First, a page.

River rejuvenation

River rejuvenation

Paired terraces resulting from rejuvination. Image credit Geographyas.info

Paired terraces resulting from rejuvination. Image credit Geographyas.info

ZIMSEC O Level Geography Notes: River Rejuvination

  • Rejuvenation-occurs when there is a negative change in a river’s base level (i.e. when the river’s base level falls) which increases its potential energy and thus enables it to revive its erosive energy in the processes.
  • A river’s base level is the lowest point to which a river can erode.
  • A negative change in a river’s base level may be brought about by vertical uplift (for example isostatic uplift) or by a fall in the level of the sea for example due to tides.
  • This change renews a river’s ability to erode due to an increased gradient.
  • A rejuvenated river erodes vertically into the floodplain to produce new features that are different from those typically found in the flood plain.
Before and after rejuvenation features. Image credit Alevelgeography.com

Before and after rejuvenation features. Image credit Alevelgeography.com

Landforms resulting from rejuvenation

  • Rejuvenation produces several features including: incised meanders, terraces and waterfalls/knickpoints.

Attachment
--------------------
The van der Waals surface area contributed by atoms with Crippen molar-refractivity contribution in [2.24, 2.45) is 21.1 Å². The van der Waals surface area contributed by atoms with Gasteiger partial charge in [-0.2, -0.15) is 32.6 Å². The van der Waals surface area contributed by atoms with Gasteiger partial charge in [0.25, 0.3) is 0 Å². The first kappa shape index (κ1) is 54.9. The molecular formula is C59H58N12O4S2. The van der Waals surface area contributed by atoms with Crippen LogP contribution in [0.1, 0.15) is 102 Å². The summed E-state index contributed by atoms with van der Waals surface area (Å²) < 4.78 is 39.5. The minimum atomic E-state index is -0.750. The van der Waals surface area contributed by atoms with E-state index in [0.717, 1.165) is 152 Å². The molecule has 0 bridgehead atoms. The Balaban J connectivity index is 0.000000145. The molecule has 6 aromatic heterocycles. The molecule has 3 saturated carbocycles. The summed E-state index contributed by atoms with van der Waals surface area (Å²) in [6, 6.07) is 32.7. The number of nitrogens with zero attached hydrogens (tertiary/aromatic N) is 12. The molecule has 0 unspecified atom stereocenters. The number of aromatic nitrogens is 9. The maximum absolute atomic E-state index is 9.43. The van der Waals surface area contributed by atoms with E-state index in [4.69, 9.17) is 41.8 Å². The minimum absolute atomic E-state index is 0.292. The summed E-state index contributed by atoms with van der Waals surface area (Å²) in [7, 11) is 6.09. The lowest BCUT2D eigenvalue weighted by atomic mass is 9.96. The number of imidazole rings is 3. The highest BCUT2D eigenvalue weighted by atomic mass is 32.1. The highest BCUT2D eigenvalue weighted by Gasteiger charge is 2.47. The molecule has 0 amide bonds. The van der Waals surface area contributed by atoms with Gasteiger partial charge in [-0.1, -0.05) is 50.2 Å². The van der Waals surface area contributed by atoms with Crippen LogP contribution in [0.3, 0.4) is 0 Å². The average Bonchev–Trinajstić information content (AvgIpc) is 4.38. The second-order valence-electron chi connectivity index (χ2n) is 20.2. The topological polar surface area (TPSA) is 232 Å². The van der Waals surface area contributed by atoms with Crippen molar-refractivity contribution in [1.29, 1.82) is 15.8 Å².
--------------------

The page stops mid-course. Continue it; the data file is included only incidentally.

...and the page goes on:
River terraces and incised meanders

  • River terraces are remnants of former floodplains
  • Which following vertical erosion brought about by rejuvenation have been left high and dry above the current and present-day flood plain.
  • If a river quickly erodes and cuts quickly into the floodplain a pair of terraces of equal height may be seen flanking the flood plain creating a valley into a valley feature known as paired terraces.
  • Sometimes the river does  quickly cut into the flood plain, allowing it to meander, resulting in one terrace being removed as the meander migrates downstream.
  • This results in the formation of unpaired terraces.
  • If uplift continues for sometime, incised meanders may form.
  • These are meanders that have been cut deeply into the valley floor.
  • Incised meanders are also known as entrenched meanders.

Knickpoint, rapids and waterfalls.

  • Sometimes the point where the uplift occurs can be visible especially when the uplift or fall in base level is rapid.
  • The point where the river crosses from the old plain into the new plain is known as knickpoint.
  • A river may have to descent this knickpoint as either a rapid or waterfall.

To access more topics go to the Geography Notes page.

By |2017-01-17T11:21:33+00:00June 23rd, 2015|Notes, O Level Geography, Ordinary Level Notes, River Processes|Comments Off on River rejuvenation

About the Author:

He holds an Honours in Accountancy degree from the University of Zimbabwe. He is passionate about technology and its practical application in today's world.
%d bloggers like this: